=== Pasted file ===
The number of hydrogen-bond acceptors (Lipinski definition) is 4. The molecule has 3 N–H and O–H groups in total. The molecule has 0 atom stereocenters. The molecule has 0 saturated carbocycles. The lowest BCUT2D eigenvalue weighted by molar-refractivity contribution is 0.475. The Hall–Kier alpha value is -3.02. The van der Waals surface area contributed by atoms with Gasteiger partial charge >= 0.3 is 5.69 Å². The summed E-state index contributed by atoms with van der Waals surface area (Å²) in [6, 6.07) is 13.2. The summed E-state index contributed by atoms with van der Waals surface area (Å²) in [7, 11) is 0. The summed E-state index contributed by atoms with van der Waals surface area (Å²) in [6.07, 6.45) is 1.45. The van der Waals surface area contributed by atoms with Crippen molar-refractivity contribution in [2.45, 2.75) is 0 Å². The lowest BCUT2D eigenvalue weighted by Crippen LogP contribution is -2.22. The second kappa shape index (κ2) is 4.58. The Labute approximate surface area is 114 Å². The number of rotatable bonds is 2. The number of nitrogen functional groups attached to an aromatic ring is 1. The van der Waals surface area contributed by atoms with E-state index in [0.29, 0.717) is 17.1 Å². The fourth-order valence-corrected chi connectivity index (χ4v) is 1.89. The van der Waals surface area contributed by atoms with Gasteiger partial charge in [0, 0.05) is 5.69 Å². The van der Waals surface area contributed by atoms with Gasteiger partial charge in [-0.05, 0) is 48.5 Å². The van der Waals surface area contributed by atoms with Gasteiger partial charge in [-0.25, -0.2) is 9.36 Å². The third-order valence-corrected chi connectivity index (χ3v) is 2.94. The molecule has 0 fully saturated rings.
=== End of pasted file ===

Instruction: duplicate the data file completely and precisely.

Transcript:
The number of hydrogen-bond acceptors (Lipinski definition) is 4. The molecule has 3 N–H and O–H groups in total. The molecule has 0 atom stereocenters. The molecule has 0 saturated carbocycles. The lowest BCUT2D eigenvalue weighted by molar-refractivity contribution is 0.475. The Hall–Kier alpha value is -3.02. The van der Waals surface area contributed by atoms with Gasteiger partial charge >= 0.3 is 5.69 Å². The summed E-state index contributed by atoms with van der Waals surface area (Å²) in [6, 6.07) is 13.2. The summed E-state index contributed by atoms with van der Waals surface area (Å²) in [7, 11) is 0. The summed E-state index contributed by atoms with van der Waals surface area (Å²) in [6.07, 6.45) is 1.45. The van der Waals surface area contributed by atoms with Crippen molar-refractivity contribution in [2.45, 2.75) is 0 Å². The lowest BCUT2D eigenvalue weighted by Crippen LogP contribution is -2.22. The second kappa shape index (κ2) is 4.58. The Labute approximate surface area is 114 Å². The number of rotatable bonds is 2. The number of nitrogen functional groups attached to an aromatic ring is 1. The van der Waals surface area contributed by atoms with E-state index in [0.29, 0.717) is 17.1 Å². The fourth-order valence-corrected chi connectivity index (χ4v) is 1.89. The van der Waals surface area contributed by atoms with Gasteiger partial charge in [0, 0.05) is 5.69 Å². The van der Waals surface area contributed by atoms with Gasteiger partial charge in [-0.05, 0) is 48.5 Å². The van der Waals surface area contributed by atoms with Gasteiger partial charge in [-0.25, -0.2) is 9.36 Å². The third-order valence-corrected chi connectivity index (χ3v) is 2.94. The molecule has 0 fully saturated rings.